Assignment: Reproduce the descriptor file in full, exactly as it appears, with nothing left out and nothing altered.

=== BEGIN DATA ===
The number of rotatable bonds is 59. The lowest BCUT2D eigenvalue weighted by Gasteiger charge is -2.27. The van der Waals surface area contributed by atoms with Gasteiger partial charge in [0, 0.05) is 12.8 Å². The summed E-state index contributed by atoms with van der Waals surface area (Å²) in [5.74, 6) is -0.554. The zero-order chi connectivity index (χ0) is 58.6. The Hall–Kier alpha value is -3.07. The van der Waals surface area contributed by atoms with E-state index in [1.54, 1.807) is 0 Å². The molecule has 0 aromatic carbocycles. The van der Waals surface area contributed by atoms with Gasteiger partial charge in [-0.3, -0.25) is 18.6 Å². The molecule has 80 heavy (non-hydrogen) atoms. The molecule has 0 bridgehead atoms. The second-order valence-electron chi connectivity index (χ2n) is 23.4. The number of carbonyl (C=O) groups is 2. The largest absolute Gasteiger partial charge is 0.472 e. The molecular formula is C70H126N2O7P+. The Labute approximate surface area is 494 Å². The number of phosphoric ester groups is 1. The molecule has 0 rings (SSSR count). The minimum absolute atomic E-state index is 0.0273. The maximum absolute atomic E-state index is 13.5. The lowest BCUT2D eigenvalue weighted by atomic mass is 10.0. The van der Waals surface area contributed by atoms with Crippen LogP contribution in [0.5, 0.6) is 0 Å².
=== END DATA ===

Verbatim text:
The number of rotatable bonds is 59. The lowest BCUT2D eigenvalue weighted by Gasteiger charge is -2.27. The van der Waals surface area contributed by atoms with Gasteiger partial charge in [0, 0.05) is 12.8 Å². The summed E-state index contributed by atoms with van der Waals surface area (Å²) in [5.74, 6) is -0.554. The zero-order chi connectivity index (χ0) is 58.6. The Hall–Kier alpha value is -3.07. The van der Waals surface area contributed by atoms with E-state index in [1.54, 1.807) is 0 Å². The molecule has 0 aromatic carbocycles. The van der Waals surface area contributed by atoms with Gasteiger partial charge in [-0.3, -0.25) is 18.6 Å². The molecule has 80 heavy (non-hydrogen) atoms. The molecule has 0 bridgehead atoms. The second-order valence-electron chi connectivity index (χ2n) is 23.4. The number of carbonyl (C=O) groups is 2. The largest absolute Gasteiger partial charge is 0.472 e. The molecular formula is C70H126N2O7P+. The Labute approximate surface area is 494 Å². The number of phosphoric ester groups is 1. The molecule has 0 rings (SSSR count). The minimum absolute atomic E-state index is 0.0273. The maximum absolute atomic E-state index is 13.5. The lowest BCUT2D eigenvalue weighted by atomic mass is 10.0. The van der Waals surface area contributed by atoms with Crippen LogP contribution in [0.5, 0.6) is 0 Å².